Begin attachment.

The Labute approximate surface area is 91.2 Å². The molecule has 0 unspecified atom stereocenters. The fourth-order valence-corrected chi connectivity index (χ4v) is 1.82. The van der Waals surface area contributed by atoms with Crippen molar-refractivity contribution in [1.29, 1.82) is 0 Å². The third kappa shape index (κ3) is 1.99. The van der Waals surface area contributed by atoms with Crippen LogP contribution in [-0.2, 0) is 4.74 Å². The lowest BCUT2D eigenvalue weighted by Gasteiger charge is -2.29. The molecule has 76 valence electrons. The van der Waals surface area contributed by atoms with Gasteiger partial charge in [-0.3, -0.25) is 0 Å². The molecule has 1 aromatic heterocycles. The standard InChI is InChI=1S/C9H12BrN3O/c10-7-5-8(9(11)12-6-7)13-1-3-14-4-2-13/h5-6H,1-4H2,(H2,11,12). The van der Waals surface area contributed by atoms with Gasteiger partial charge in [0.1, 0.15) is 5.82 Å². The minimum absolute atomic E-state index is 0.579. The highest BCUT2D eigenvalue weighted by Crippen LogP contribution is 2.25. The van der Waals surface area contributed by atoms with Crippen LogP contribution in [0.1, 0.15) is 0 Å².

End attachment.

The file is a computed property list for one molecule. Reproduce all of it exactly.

The Labute approximate surface area is 91.2 Å². The molecule has 0 unspecified atom stereocenters. The fourth-order valence-corrected chi connectivity index (χ4v) is 1.82. The van der Waals surface area contributed by atoms with Crippen molar-refractivity contribution in [1.29, 1.82) is 0 Å². The third kappa shape index (κ3) is 1.99. The van der Waals surface area contributed by atoms with Crippen LogP contribution in [-0.2, 0) is 4.74 Å². The lowest BCUT2D eigenvalue weighted by Gasteiger charge is -2.29. The molecule has 76 valence electrons. The van der Waals surface area contributed by atoms with Gasteiger partial charge in [-0.3, -0.25) is 0 Å². The molecule has 1 aromatic heterocycles. The standard InChI is InChI=1S/C9H12BrN3O/c10-7-5-8(9(11)12-6-7)13-1-3-14-4-2-13/h5-6H,1-4H2,(H2,11,12). The van der Waals surface area contributed by atoms with Gasteiger partial charge in [0.1, 0.15) is 5.82 Å². The minimum absolute atomic E-state index is 0.579. The highest BCUT2D eigenvalue weighted by Crippen LogP contribution is 2.25. The van der Waals surface area contributed by atoms with Crippen LogP contribution in [0.1, 0.15) is 0 Å².